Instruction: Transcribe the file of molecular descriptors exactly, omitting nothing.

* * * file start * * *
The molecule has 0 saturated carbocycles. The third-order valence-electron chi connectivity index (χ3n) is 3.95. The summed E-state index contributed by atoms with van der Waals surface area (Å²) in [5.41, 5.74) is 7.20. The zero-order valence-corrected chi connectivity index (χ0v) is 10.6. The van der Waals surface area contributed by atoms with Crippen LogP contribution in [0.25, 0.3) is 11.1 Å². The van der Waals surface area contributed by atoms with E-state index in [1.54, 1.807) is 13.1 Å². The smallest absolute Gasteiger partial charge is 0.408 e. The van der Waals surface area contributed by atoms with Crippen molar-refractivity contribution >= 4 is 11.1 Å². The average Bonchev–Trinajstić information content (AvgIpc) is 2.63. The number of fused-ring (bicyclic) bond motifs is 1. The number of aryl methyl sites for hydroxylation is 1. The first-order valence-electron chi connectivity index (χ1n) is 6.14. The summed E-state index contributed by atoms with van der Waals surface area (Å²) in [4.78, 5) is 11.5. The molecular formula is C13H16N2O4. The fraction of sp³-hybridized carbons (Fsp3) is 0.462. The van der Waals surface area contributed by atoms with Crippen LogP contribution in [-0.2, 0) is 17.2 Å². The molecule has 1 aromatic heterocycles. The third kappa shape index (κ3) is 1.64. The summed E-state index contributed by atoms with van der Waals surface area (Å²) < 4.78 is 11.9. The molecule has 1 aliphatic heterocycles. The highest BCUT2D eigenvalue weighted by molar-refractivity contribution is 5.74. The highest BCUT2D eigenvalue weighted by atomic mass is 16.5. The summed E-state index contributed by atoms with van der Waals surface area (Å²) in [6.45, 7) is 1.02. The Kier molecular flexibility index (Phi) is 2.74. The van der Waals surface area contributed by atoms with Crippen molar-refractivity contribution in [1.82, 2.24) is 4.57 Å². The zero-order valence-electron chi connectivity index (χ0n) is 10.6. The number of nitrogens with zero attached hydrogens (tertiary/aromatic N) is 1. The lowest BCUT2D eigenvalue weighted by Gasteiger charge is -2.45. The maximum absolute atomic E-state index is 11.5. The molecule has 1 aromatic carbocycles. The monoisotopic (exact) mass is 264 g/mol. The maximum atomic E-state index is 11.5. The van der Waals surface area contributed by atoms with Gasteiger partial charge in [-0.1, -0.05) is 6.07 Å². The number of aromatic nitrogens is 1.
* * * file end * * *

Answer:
The molecule has 0 saturated carbocycles. The third-order valence-electron chi connectivity index (χ3n) is 3.95. The summed E-state index contributed by atoms with van der Waals surface area (Å²) in [5.41, 5.74) is 7.20. The zero-order valence-corrected chi connectivity index (χ0v) is 10.6. The van der Waals surface area contributed by atoms with Crippen LogP contribution in [0.25, 0.3) is 11.1 Å². The van der Waals surface area contributed by atoms with E-state index in [1.54, 1.807) is 13.1 Å². The smallest absolute Gasteiger partial charge is 0.408 e. The van der Waals surface area contributed by atoms with Crippen molar-refractivity contribution >= 4 is 11.1 Å². The average Bonchev–Trinajstić information content (AvgIpc) is 2.63. The number of fused-ring (bicyclic) bond motifs is 1. The number of aryl methyl sites for hydroxylation is 1. The first-order valence-electron chi connectivity index (χ1n) is 6.14. The summed E-state index contributed by atoms with van der Waals surface area (Å²) in [4.78, 5) is 11.5. The molecular formula is C13H16N2O4. The fraction of sp³-hybridized carbons (Fsp3) is 0.462. The van der Waals surface area contributed by atoms with Crippen LogP contribution in [-0.2, 0) is 17.2 Å². The molecule has 1 aromatic heterocycles. The third kappa shape index (κ3) is 1.64. The summed E-state index contributed by atoms with van der Waals surface area (Å²) < 4.78 is 11.9. The molecule has 1 aliphatic heterocycles. The highest BCUT2D eigenvalue weighted by molar-refractivity contribution is 5.74. The highest BCUT2D eigenvalue weighted by atomic mass is 16.5. The summed E-state index contributed by atoms with van der Waals surface area (Å²) in [6.45, 7) is 1.02. The Kier molecular flexibility index (Phi) is 2.74. The van der Waals surface area contributed by atoms with Crippen molar-refractivity contribution in [1.82, 2.24) is 4.57 Å². The zero-order valence-electron chi connectivity index (χ0n) is 10.6. The number of nitrogens with zero attached hydrogens (tertiary/aromatic N) is 1. The lowest BCUT2D eigenvalue weighted by Gasteiger charge is -2.45. The maximum absolute atomic E-state index is 11.5. The molecule has 1 aromatic carbocycles. The monoisotopic (exact) mass is 264 g/mol. The maximum atomic E-state index is 11.5. The van der Waals surface area contributed by atoms with Gasteiger partial charge in [-0.1, -0.05) is 6.07 Å². The number of aromatic nitrogens is 1.